The Metropolitan Museum of Art Launches Season Two of Immaterial

The Met

The Metropolitan Museum of Art Launches Season Two of Immaterial

Hosted by poet Camille T. Dungy, the popular podcast returns with unexpected stories of art with guests including architect Frida Escobedo, writer Robert Macfarlane, and artists from Gee’s Bend, Alabama

(New York, June 4, 2024)—The Metropolitan Museum of Art announced today the premiere of the second season of its narrative nonfiction podcast, Immaterial. Each of the eight new episodes, which will be released biweekly starting today, centers on an individual material found in art across cultures and reveals its meaning through intimate and emotional stories told by makers, writers, and scholars. The materials in focus this season range from the traditional, like stone and wood, to the more unexpected, like space and trash, and the new season also features a compelling lineup of guests—including architect Frida Escobedo, mountaineer and writer Robert Macfarlane, and artists from Gee’s Bend, Alabama—along with the returning host, celebrated poet and writer Camille T. Dungy (Soil: The Story of a Black Mother's Garden). As it did in its first season, Immaterial draws out the complexities of how histories are told through art and creativity. All episodes will be available free on The Met’s website and on demand across all major podcast platforms, including Apple PodcastsSpotifyYouTubeAmazon MusicGoogle Podcasts, and Stitcher, or wherever podcasts are available.
Immaterial was created and produced by The Met in collaboration with Magnificent Noise
"We're excited to unveil a second season of the popular podcast Immaterial, which will take us on a whole new journey through personal narratives and an array of intriguing subjects," said Max Hollein, The Met’s Marina Kellen French Director and Chief Executive Officer. "Forging connections across time and culture, these eight episodes will take listeners to unexpected areas of the Museum, deep within the collection, and celebrate the intertwining of art, creativity, and the world around us."
Season two begins with “Stone: Making and Breaking Legacies,” which explores what happens when a seemingly enduring material like stone breaks. Along with writer and mountaineer Robert Macfarlane, Met curator of Ancient Near Eastern Art Sarah Graff, and scholar Erhan Tamur, this episode features Museum conservator Carolyn Ricardelli, who, together with her team, spent 10 years putting together the broken pieces of one of The Met’s most famous Renaissance marble statues, Tullio Lombardo's Adam. Another episode in the season is “Space: Behind the Scenes at The Met,” which takes listeners into the inner sanctum of the Museum, to unknown spaces, with Met scientists, conservators, security guards, and architect Frida Escobedo. Throughout the series, Immaterial confronts difficult subjects facing today’s museums, such as cultural property, colonial histories, and issues of equity.

“It has been fascinating to look more closely at materials most of us interact with every day,” said Dungy. “Chia, that little seed that plumps up my morning energy smoothies, for example, also happens to be fueling a new way of thinking about fine art. And while I know that one person’s trash is another's treasure, before working on this season's episodes I hadn't spent much time considering how important trash piles have long been to the history of art. I'm really excited to be thinking differently about materials this season—from time to space to trash to seed oil, the materials we explore this season have me looking at the world in new ways.”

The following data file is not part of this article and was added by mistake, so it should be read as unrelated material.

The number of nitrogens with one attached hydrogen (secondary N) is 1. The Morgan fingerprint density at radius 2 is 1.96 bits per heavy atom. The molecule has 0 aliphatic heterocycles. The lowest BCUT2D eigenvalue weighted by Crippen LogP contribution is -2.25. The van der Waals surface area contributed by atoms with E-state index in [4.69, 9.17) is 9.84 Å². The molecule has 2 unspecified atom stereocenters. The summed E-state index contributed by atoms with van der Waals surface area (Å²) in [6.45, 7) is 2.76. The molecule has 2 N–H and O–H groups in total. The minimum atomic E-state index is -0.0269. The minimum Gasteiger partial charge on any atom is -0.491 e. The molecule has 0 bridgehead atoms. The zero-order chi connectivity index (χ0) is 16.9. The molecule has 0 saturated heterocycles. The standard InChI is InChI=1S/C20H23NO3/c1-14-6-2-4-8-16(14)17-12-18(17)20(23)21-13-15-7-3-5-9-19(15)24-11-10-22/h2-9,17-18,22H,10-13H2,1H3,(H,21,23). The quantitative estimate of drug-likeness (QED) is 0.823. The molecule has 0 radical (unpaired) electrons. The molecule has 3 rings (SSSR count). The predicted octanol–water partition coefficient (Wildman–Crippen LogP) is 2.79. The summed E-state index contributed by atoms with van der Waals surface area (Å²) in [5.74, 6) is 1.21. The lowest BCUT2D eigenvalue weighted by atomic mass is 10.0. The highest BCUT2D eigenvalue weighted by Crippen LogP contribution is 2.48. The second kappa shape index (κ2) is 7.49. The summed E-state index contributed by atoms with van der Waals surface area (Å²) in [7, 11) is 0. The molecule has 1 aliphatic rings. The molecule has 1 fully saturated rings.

Released biweekly through the end of the summer, the latest episodes in Immaterial will reveal surprising narratives and offer a whole new slate of materials with which to dive into art and creativity. Season One—which was recommended by the Guardian and New York Magazine—is still available to stream on The Met’s website and wherever podcasts are available and features fascinating stories such as how Museum conservators race against time to make objects like valentines, comic books, and baseball cards last.
Immaterial is made possible by Dasha Zhukova Niarchos. Additional support is provided by the Zodiac Fund.

About Camille T. Dungy
Dungy is the author of the book-length narrative Soil: The Story of a Black Mother’s Garden. She has also written four collections of poetry, including Trophic Cascade, and the essay collection Guidebook to Relative Strangers, and edited Black Nature: Four Centuries of African American Nature Poetry. Dungy is a University Distinguished Professor at Colorado State University and her honors include the 2021 Academy of American Poets Fellowship, a 2019 Guggenheim Fellowship, an American Book Award, and fellowships from the NEA in both prose and poetry.
About The Met
The Metropolitan Museum of Art was founded in 1870 by a group of American citizens—businessmen and financiers as well as leading artists and thinkers of the day—who wanted to create a museum to bring art and art education to the American people. Today, The Met displays tens of thousands of objects covering 5,000 years of art from around the world for everyone to experience and enjoy. The Museum lives in two iconic sites in New York City—The Met Fifth Avenue and The Met Cloisters. Millions of people also take part in The Met experience online. Since its founding, The Met has always aspired to be more than a treasury of rare and beautiful objects. Every day, art comes alive in the Museum’s galleries and through its exhibitions and events, revealing both new ideas and unexpected connections across time and across cultures.



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